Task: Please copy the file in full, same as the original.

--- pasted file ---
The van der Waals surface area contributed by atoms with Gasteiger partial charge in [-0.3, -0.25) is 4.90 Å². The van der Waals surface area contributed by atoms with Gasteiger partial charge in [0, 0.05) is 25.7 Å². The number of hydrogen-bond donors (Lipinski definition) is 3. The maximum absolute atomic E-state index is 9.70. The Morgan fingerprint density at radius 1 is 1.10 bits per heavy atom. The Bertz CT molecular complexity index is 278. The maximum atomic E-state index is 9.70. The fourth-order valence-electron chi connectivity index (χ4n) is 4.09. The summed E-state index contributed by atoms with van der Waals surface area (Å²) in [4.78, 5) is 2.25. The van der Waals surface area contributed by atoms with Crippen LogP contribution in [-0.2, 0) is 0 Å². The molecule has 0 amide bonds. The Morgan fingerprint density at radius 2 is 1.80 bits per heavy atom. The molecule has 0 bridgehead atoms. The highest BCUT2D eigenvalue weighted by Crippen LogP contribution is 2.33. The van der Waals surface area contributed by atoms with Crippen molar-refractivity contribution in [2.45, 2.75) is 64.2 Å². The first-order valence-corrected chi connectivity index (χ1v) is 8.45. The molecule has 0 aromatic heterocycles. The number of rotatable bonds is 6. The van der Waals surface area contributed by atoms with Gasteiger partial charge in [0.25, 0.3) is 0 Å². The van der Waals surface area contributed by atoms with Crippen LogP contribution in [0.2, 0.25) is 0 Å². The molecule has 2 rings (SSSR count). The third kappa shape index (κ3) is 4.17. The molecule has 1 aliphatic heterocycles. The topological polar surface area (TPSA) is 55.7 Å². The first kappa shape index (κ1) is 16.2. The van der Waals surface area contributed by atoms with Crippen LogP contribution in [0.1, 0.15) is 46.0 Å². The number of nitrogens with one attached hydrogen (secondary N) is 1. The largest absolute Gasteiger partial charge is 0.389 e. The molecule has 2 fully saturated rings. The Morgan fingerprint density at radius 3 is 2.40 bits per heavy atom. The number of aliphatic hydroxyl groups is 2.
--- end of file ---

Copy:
The van der Waals surface area contributed by atoms with Gasteiger partial charge in [-0.3, -0.25) is 4.90 Å². The van der Waals surface area contributed by atoms with Gasteiger partial charge in [0, 0.05) is 25.7 Å². The number of hydrogen-bond donors (Lipinski definition) is 3. The maximum absolute atomic E-state index is 9.70. The Morgan fingerprint density at radius 1 is 1.10 bits per heavy atom. The Bertz CT molecular complexity index is 278. The maximum atomic E-state index is 9.70. The fourth-order valence-electron chi connectivity index (χ4n) is 4.09. The summed E-state index contributed by atoms with van der Waals surface area (Å²) in [4.78, 5) is 2.25. The van der Waals surface area contributed by atoms with Crippen LogP contribution in [-0.2, 0) is 0 Å². The molecule has 0 amide bonds. The Morgan fingerprint density at radius 2 is 1.80 bits per heavy atom. The molecule has 0 bridgehead atoms. The highest BCUT2D eigenvalue weighted by Crippen LogP contribution is 2.33. The van der Waals surface area contributed by atoms with Crippen molar-refractivity contribution in [2.45, 2.75) is 64.2 Å². The first-order valence-corrected chi connectivity index (χ1v) is 8.45. The molecule has 0 aromatic heterocycles. The number of rotatable bonds is 6. The van der Waals surface area contributed by atoms with Gasteiger partial charge in [0.25, 0.3) is 0 Å². The van der Waals surface area contributed by atoms with Crippen LogP contribution in [0.2, 0.25) is 0 Å². The molecule has 2 rings (SSSR count). The third kappa shape index (κ3) is 4.17. The molecule has 1 aliphatic heterocycles. The topological polar surface area (TPSA) is 55.7 Å². The first kappa shape index (κ1) is 16.2. The van der Waals surface area contributed by atoms with Crippen LogP contribution in [0.1, 0.15) is 46.0 Å². The number of nitrogens with one attached hydrogen (secondary N) is 1. The largest absolute Gasteiger partial charge is 0.389 e. The molecule has 2 fully saturated rings. The Morgan fingerprint density at radius 3 is 2.40 bits per heavy atom. The number of aliphatic hydroxyl groups is 2.